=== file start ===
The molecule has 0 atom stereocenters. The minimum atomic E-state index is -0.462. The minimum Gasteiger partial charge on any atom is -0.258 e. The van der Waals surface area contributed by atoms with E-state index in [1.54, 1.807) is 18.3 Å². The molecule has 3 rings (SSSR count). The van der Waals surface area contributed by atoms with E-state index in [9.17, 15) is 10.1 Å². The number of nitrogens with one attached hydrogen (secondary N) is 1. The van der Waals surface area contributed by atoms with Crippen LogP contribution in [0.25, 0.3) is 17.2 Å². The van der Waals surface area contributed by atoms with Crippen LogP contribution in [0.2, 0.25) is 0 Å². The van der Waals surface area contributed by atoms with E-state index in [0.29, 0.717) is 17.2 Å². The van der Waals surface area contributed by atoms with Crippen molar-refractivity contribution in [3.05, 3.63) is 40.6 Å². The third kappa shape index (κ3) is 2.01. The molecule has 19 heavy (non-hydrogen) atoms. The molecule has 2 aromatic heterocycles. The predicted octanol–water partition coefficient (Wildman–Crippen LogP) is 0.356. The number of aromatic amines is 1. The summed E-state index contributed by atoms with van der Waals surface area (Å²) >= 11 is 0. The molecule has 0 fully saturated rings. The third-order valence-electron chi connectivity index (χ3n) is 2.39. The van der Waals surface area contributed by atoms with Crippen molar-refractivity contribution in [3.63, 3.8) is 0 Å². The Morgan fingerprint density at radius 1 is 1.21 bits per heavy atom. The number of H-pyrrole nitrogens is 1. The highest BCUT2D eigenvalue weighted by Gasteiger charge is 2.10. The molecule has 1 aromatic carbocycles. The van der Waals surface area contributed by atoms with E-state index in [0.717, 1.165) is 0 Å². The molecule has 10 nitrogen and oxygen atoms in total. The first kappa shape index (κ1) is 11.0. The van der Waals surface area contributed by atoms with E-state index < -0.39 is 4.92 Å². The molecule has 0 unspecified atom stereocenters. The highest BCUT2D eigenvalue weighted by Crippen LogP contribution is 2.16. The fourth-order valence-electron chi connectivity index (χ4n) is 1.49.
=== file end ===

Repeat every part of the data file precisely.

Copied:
The molecule has 0 atom stereocenters. The minimum atomic E-state index is -0.462. The minimum Gasteiger partial charge on any atom is -0.258 e. The van der Waals surface area contributed by atoms with E-state index in [1.54, 1.807) is 18.3 Å². The molecule has 3 rings (SSSR count). The van der Waals surface area contributed by atoms with E-state index in [9.17, 15) is 10.1 Å². The number of nitrogens with one attached hydrogen (secondary N) is 1. The van der Waals surface area contributed by atoms with Crippen LogP contribution in [0.25, 0.3) is 17.2 Å². The van der Waals surface area contributed by atoms with Crippen LogP contribution in [0.2, 0.25) is 0 Å². The van der Waals surface area contributed by atoms with E-state index in [0.29, 0.717) is 17.2 Å². The van der Waals surface area contributed by atoms with Crippen molar-refractivity contribution in [3.05, 3.63) is 40.6 Å². The third kappa shape index (κ3) is 2.01. The molecule has 19 heavy (non-hydrogen) atoms. The molecule has 2 aromatic heterocycles. The predicted octanol–water partition coefficient (Wildman–Crippen LogP) is 0.356. The number of aromatic amines is 1. The summed E-state index contributed by atoms with van der Waals surface area (Å²) >= 11 is 0. The molecule has 0 fully saturated rings. The third-order valence-electron chi connectivity index (χ3n) is 2.39. The van der Waals surface area contributed by atoms with Crippen molar-refractivity contribution in [3.63, 3.8) is 0 Å². The Morgan fingerprint density at radius 1 is 1.21 bits per heavy atom. The number of H-pyrrole nitrogens is 1. The highest BCUT2D eigenvalue weighted by Gasteiger charge is 2.10. The molecule has 1 aromatic carbocycles. The van der Waals surface area contributed by atoms with E-state index in [0.717, 1.165) is 0 Å². The molecule has 10 nitrogen and oxygen atoms in total. The first kappa shape index (κ1) is 11.0. The van der Waals surface area contributed by atoms with E-state index < -0.39 is 4.92 Å². The molecule has 0 unspecified atom stereocenters. The highest BCUT2D eigenvalue weighted by Crippen LogP contribution is 2.16. The fourth-order valence-electron chi connectivity index (χ4n) is 1.49.